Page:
Rape as a Weapon of War: Accountability for Sexual Violence in Conflict: Hearing Before the Subcommittee on Human Righs and the Law of the Committee on the Judiciary, United States Senate, One Hundred Tenth Congress, Second Session, April 1, 2008   [open pdf - 8MB]

From the opening statement of Richard J. Durbin: "The subject of this hearing is ''Rape as a Weapon of War: Accountability for Sexual Violence in Conflict.'' This is the first-ever congressional hearing on sexual violence in conflict. It is a sad testament to our failure to take action to stop this horrific human rights abuse. We will have a few opening remarks, and I will recognize any Senators who are joining us, including my Ranking Member, Senator Coburn, who will be here later in the session, and then turn to our witnesses. Let me make an opening statement. Today we will discuss the systematic and deliberate use of rape as a weapon of war to humiliate, expel, and destroy communities. Tragically, mass rape has been a feature common to recent conflicts in Bosnia, Darfur, the Democratic Republic of Congo, East Timor, Rwanda, and Sierra Leone. It is not new or unique to these conflicts. In World War II, the Japanese Imperial Army raped an estimated 20,000 women, ranging from infants to the elderly, in the city of Nanking in China in a 1-month period." Statements, letters, and materials submitted for the record include those of the following: Tom Coburn, Richard Durbin, Russel D. Feingold, Kelly Dawn Askin, Lisa F. Jackson, Denis Mukwege, Karin Wachter, Eve Ensler, and Ritu Sharma Fox.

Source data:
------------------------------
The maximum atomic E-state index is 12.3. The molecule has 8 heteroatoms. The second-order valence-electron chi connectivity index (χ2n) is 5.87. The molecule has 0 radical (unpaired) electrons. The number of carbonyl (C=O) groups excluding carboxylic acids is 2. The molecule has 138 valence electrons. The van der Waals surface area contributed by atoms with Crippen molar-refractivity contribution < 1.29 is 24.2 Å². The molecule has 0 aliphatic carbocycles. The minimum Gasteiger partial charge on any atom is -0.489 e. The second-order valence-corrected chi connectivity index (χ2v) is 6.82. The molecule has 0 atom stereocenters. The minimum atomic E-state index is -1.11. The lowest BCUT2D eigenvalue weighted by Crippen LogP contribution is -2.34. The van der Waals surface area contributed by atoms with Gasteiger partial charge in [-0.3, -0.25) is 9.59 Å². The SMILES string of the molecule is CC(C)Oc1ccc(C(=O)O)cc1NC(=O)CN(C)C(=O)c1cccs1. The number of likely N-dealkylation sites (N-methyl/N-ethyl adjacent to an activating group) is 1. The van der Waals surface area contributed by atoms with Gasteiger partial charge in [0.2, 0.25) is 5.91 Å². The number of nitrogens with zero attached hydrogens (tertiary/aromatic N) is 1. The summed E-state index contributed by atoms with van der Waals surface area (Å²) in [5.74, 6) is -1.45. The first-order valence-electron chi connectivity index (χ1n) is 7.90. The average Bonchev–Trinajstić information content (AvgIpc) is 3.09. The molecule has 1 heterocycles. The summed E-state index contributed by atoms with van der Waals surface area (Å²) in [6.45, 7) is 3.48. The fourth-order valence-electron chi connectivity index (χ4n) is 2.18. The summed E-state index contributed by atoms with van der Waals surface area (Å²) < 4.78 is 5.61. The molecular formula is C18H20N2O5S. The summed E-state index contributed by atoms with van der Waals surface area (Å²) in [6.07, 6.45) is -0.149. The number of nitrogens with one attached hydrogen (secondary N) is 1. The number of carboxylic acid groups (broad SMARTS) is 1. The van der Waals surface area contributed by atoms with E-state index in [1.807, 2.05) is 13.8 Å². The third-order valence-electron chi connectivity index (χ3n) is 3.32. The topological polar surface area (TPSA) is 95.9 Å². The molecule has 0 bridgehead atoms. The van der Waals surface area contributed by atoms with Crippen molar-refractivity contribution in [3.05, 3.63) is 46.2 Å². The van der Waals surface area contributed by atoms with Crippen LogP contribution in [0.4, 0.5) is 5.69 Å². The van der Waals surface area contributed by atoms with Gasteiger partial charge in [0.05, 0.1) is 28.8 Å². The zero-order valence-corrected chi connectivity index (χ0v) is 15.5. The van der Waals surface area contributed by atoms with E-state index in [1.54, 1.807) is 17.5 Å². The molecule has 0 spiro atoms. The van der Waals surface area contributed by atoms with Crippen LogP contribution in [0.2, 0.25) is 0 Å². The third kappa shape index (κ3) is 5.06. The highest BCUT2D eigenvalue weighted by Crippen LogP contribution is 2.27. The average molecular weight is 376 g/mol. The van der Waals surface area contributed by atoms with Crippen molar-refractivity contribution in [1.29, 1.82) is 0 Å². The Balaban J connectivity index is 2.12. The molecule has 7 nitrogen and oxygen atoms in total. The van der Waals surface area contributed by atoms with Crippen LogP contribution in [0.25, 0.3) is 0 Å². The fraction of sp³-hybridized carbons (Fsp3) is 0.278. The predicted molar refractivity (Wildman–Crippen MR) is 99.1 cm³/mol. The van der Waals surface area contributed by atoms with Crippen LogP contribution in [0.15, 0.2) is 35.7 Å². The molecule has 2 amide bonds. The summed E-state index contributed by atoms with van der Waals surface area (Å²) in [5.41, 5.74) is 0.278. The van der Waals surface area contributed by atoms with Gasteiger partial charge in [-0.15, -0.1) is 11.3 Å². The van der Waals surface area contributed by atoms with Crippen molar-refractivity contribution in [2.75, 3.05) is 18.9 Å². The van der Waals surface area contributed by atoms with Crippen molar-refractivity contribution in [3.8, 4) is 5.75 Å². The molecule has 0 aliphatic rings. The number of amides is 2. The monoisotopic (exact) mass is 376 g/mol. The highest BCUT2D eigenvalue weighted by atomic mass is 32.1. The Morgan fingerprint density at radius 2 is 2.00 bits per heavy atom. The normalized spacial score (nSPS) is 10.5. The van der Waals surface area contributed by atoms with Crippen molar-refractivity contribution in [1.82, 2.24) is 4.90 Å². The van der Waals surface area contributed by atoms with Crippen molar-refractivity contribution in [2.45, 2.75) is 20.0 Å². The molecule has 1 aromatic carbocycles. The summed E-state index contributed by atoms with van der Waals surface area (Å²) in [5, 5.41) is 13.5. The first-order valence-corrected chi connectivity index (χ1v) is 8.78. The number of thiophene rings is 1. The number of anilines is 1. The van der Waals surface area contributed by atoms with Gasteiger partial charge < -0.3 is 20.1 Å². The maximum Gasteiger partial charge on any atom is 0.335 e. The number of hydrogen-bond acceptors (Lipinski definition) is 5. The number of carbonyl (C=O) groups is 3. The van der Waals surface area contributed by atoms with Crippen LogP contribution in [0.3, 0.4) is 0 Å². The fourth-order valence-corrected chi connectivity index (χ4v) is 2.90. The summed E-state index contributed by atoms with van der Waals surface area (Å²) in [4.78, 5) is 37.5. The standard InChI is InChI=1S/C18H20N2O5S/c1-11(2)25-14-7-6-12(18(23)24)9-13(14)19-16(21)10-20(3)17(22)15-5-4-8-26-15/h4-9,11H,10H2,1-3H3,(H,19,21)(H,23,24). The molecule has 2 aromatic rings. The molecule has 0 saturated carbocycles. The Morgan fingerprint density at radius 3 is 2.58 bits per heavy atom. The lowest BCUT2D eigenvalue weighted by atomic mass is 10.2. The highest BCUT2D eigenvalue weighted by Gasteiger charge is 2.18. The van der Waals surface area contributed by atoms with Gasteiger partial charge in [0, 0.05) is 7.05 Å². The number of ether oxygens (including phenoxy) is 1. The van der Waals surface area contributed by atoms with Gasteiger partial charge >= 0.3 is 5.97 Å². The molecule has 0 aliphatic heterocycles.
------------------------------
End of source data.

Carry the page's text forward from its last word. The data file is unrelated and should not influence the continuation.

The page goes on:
Report Number:
S. Hrg. 110-581; Senate Hearing 110-581; Serial No. J-110-82
Public Domain
Retrieved From:
Government Printing Office, Congressional Hearings: http://www.gpoaccess.gov/chearings/index.html
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